Ivermectin should not be used in people who also have Loa loa (loiasis), as there is a risk of severe encephalopathy or death in these patients.3,11 Use serology to rule out L. loa in people from West and Central Africa (where it is endemic) or in people who report episodic subcutaneous swellings or an 'eye-worm'.3 Refer people with loiasis to an infectious-disease specialist.3
The most common adverse effect is abdominal pain, reported by 1% of trial participants. Other less common side effects include diarrhoea, nausea, headache, dizziness and skin rashes.9,12
Federal government assistance for refugee health assessments
Medicare Benefits Schedule (MBS) item numbers 714 and 716 reimburse general practitioners who perform refugee and humanitarian entrant health assessments within 12 months of the patient's arrival in Australia.
Refugee health assessments should always be undertaken with an appropriate interpreter, preferably someone who is not known to the patient personally.3 The Telephone Interpreting Service (TIS) is available free of charge to general practitioners who provide a Medicare service to non-English speaking permanent residents or Australian citizens. Call the TIS Doctors' Priority Line (1300 131 450) to access this service.13
- Pharmaceutical Benefits Advisory Committee. Positive Recommendations made by the PBAC — November 2009. Canberra: Australian Government Department of Health and Ageing, 2009 http://www.health.gov.au/internet/main/publishing.nsf/Content/pbacrec-nov09-positive (accessed 11 January 2010).
- CDC Division of Parasitic Disease. Parasites and Health: strongyloidiasis. Atlanta: Centers for Disease Control and Prevention, 2008 http://www.dpd.cdc.gov/dpdx/hTML/Strongyloidiasis.htm (accessed 12 January 2010).
- Australasian Society for Infectious Diseases Refugee Health Guidelines Writing Group. Diagnosis, management and prevention of infections in recently arrived refugees. Sydney: Australasian Society for Infectious Diseases, 2009.
- Ewald D, ed. CARPA standard treatment manual reference book. 4th edn. Alice Springs: Central Australian Rural Practitioners Association, 2004.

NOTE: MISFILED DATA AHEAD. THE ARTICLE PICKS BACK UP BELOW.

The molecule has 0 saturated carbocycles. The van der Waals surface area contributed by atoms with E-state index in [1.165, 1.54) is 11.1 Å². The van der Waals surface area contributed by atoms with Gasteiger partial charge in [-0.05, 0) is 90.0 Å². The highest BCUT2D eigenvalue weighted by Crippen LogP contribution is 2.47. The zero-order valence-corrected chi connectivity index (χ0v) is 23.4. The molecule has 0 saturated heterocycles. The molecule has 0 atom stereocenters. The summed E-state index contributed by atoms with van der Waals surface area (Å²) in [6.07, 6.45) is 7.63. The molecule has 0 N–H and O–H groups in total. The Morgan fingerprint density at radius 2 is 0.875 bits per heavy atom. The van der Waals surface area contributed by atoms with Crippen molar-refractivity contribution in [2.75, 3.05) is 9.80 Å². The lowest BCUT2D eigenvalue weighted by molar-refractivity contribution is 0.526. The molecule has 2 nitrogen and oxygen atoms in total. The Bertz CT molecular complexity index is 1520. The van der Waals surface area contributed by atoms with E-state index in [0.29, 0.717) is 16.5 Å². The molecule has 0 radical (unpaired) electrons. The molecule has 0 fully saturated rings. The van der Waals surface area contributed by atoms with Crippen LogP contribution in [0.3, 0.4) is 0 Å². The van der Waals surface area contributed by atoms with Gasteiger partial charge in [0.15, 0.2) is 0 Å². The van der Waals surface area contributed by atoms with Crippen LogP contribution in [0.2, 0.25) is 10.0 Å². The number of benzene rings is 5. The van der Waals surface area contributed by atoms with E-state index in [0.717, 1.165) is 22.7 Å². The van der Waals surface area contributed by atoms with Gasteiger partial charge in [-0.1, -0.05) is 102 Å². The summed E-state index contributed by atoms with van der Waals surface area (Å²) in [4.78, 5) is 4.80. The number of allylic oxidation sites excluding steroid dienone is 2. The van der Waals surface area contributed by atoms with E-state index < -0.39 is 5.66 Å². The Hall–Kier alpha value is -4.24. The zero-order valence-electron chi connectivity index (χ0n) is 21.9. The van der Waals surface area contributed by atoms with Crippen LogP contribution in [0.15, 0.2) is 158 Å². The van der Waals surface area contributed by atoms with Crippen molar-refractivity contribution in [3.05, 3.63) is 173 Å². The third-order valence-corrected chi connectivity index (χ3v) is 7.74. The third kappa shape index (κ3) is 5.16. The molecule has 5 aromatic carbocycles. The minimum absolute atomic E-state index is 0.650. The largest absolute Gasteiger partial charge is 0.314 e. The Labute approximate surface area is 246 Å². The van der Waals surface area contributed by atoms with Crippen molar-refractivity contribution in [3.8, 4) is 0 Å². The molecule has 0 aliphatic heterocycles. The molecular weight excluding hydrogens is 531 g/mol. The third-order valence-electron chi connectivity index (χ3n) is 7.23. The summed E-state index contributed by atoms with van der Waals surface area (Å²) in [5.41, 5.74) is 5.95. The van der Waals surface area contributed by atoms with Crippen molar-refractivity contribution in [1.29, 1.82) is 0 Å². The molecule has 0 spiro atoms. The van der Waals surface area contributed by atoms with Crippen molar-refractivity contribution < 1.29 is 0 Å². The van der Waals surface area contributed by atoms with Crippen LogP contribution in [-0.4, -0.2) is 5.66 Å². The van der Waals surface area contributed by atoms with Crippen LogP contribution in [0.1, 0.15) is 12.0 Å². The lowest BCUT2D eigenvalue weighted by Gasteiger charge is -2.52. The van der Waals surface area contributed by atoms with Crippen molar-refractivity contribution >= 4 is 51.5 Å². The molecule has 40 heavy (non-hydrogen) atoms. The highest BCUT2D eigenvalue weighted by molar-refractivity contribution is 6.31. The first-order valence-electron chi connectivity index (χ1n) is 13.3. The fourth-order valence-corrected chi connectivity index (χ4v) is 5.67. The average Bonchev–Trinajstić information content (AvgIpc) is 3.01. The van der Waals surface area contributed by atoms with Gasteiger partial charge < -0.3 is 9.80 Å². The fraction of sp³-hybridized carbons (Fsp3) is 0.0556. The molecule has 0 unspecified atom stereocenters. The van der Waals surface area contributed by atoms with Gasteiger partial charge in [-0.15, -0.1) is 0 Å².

- Central Australian Rural Practitioners Association, ed. CARPA standard treatment manual. 4th edn. Alice Springs: Central Australian Rural Practitioners Association, 2003.
- Bethony J, Brooker S, Albonico M, et al. Soil-transmitted helminth infections: ascariasis, trichuriasis, and hookworm. Lancet 2006;367:1521–32. [PubMed]
- CDC Division of Parasitic Disease. Parasites and Health: hookworm. Atlanta: Centers for Disease Control and Prevention, 2008 http://www.dpd.cdc.gov/dpdx/hTML/Hookworm.htm (accessed 12 January 2010).
- Johnston FH, Morris PS, Speare R, et al. Strongyloidiasis: a review of the evidence for Australian practitioners. Aust J Rural Health 2005;13:247–54. [PubMed]
- Rossi S, ed. Australian Medicines Handbook 2009. Adelaide: Australian Medicines Handbook Pty Ltd, 2009.
- Antibiotic Writing Group. Therapeutic Guidelines: Antibiotic. Version 13. Melbourne: Therapeutic Guidelines Ltd, 2006.
- Merck Sharp & Dohme (Australia) Pty Ltd. Stromectol product information. 28 December 2008.
- GlaxoSmithKline. Zentel product information. 15 January 2009.
- Department of Immigration and Citizenship. Free interpreting services Australian Government, 2009 http://www.immi.gov.au/living-in-australia/help-with-english/help_with_translating/free-services.htm (accessed 26 May 2009).